It has been a difficult year for everybody as we have faced numerous lockdowns and ongoing social distancing measures introduced as a result of Covid-19. Over the last year, we have remained at home to protect one another, especially the elderly and those most vulnerable. But what happened to those who did not have a home or those who were already at risk of homelessness when the pandemic hit? Particularly young people, who may have faced housing instability due to family and domestic issues – where did they have to go to stay safe and warm? 

The world as we knew it changed in early 2020 and it has been an incredibly difficult time for all, especially young people facing or at risk of homelessness. When the government introduced the first national lockdown to reduce the spread of the virus, it became impossible for young people to sofa surf with family and friends. This safety net that had often rescued so many of these young individuals from sleeping rough on the streets was now removed. 

For young individuals at risk of homelessness, many of whom have already suffered severe trauma and/or emotional distress, the past year may have heightened mental health and wellbeing issues. Similarly, where these young people may have relied on family and friends for essentials such as food and drink, the pandemic restricted the availability and accessibility of such support. This is reflected in the growing demand and pressure placed on homelessness support services for food and assistance. Despite the government’s £20 per-week uplift in Universal Credit since April 2020, there has been a significant increase in young people requiring emergency food support.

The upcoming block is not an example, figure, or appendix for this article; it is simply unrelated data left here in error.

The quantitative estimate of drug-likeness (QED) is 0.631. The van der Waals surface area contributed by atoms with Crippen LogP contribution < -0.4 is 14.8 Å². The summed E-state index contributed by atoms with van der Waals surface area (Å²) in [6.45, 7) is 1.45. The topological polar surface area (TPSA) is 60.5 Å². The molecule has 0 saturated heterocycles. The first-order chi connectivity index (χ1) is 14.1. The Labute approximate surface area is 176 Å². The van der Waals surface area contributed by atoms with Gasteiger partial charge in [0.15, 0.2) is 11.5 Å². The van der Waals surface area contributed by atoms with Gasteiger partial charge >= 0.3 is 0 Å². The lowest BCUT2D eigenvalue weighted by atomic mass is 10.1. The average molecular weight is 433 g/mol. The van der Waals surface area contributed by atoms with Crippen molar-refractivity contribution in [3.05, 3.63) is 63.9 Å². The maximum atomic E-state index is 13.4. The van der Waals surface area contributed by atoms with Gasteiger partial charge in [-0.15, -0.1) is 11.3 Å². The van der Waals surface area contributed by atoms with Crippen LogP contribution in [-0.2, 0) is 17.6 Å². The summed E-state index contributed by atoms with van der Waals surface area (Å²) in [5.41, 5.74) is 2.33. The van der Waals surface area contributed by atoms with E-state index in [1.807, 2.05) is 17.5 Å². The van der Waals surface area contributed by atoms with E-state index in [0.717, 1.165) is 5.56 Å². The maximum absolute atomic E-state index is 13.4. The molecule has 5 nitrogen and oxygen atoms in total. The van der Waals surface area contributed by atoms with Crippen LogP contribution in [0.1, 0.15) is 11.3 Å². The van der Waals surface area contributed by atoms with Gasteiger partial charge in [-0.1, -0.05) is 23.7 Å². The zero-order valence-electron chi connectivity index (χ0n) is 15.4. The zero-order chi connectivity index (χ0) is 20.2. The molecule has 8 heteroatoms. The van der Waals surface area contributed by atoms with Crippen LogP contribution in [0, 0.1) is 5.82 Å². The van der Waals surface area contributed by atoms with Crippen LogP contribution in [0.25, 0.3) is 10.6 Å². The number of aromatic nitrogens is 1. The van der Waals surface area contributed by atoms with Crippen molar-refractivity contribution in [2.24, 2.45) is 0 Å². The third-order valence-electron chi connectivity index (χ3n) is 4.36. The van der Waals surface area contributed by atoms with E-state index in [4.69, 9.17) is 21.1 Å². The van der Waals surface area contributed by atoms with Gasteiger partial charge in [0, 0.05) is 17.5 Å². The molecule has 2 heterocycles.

However, lack of sustainable housing and food insecurity are not the only issues that impact young people facing homelessness. During the pandemic, unemployment has increased across all age groups. However, young people have been particularly affected by unemployment and lack of job opportunities since Covid-19 first spread throughout the U.K. Centrepoint, one of the U.K.’s leading charities working with homeless people aged 16-25, recently conducted research into youth homelessness and the pandemic and recorded that Covid-19 has already led to major increases in youth unemployment. The charity has revealed that the unemployment rate for 16–24-year-olds was 14.3% in November 2020-January 2021, a significant rise from 11.7% at the same time in the previous year.  

To support young people facing homelessness, Liverpool-based Pathway Homes Group (PHG) has pledged a percentage of their profits into projects that will positively impact the individuals housed in the properties they have developed. As well as providing ongoing donations to charities and community groups throughout the country, one particular project the developer has agreed to support is the sponsorship of an educational and skills provider. The programmes available give young people the chance to access training and educational courses to enhance their skills and knowledge and make the right progress towards securing employment. 

Rhodri Andrews, Marketing and Communications Manager at PHG stated: “as lockdown measures are slowly beginning to ease, we all must support those who have suffered during and as a result of the pandemic. Pathway Homes Group takes our responsibility to help others seriously. We believe that by delivering other opportunities for those most in need, as well as the sustainable and quality housing that we are often recognised for, we are helping young people to break the cycle of homelessness”. 

For more information on youth homelessness and unemployment as a result of Covid-19, please read Centrepoint’s important research report: a-year-like-no-other.pdf (